• Waterholes
  • Waterholes
  • Waterholes
  • Waterholes

Gladys Napangardi Tasman Kungariya


Regular price   

  • Acrylic on Canvas
  • Dimensions: 40cm x 30cm
  • Cat No. 128-07

Born at Mamingirri, Napangardi started painted on canvas and linen in 1986 after TAFE ran a painting course in Lajamanu. Her first mediums prior to this, were on the body using ochres and oils and on wooden artefacts again using ochres. Gladys became a senior Law Lady here. Gladys was a cheerful lady and enjoyed teaching the youth at the school for many years. She taught Warlpiri traditions and language being proficient in all her Law and dance/ceremonies. She also painted at the local art centre. Her works are in the National Gallery of Victoria and she has been in significant exhibitions including 1989 "Yuendumu and Ramingining", and 1990 "Paint up Big" at the National Gallery of Victoria. Water is special for Warlpiri, especially when we traveled by foot through our land. Many are sacred sites and are part of a dreaming story so we can find it easily. The are marked in many paintings by circles. Water is a feature of life in the Tanami. There is nothing more pleasant then finding a waterhole with crystal clear water where you can cool off. Birds, people and animals can be found here enjoying this gift in the desert.

Lajamanu has a population of around 900 Warlpiri people. The older generation see Warnayaka as an avenue to achieve a number of needs that are present in their community. At the centre these elders still create their dot paintings. The most important thing expressed by members, is the need to preserve and pass on the cultural significance of Warlpiri, the culture of the people of Lajamanu, which encompasses not only art, but includes language, social structure, law and country. In doing so it is understood that excellence in art, prosperity from art sales, employment opportunities and preservation of pride in being Warlpiri will result. The art centre is a Warlpiri corporation and is staffed mainly by the children of the older generation of Indigenous Lajamanu residents who remember their first contact with white Australia. They maintain the computerised data base and run the art centre production. Older and younger community members produce Aboriginal dot paintings and make wooden artefacts. The centre is a place for a cup of tea and a song and dance, and then a trip into the Spinifex desert to look for goanna and lizards or to collect bush coconut, bush banana, yams and bush honey from native bees.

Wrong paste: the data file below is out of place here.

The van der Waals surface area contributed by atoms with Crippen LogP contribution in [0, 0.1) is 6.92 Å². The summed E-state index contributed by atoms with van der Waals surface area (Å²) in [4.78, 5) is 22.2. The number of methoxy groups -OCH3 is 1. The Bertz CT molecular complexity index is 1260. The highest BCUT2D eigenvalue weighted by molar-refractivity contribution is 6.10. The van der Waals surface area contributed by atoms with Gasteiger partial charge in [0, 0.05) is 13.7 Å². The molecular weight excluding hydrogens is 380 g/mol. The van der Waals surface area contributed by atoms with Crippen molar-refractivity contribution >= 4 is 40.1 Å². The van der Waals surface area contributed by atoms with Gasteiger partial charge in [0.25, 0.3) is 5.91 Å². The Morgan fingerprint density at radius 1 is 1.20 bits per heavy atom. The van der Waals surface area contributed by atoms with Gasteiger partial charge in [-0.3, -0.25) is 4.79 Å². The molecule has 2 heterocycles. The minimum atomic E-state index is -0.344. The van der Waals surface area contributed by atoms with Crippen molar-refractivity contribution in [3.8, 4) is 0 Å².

Best efforts are made to get your purchase on its way within 2 business days. Postage from Darwin can be slow so please bear with us! 

All works are packed securely to protect during shipping. All items valued over $100 are insured for damage during transit. 

If you are purchasing multiple works, please email us for custom shipping rates. 

Items purchased online that are part of an exhibition will be shipped at the end of the exhibition period.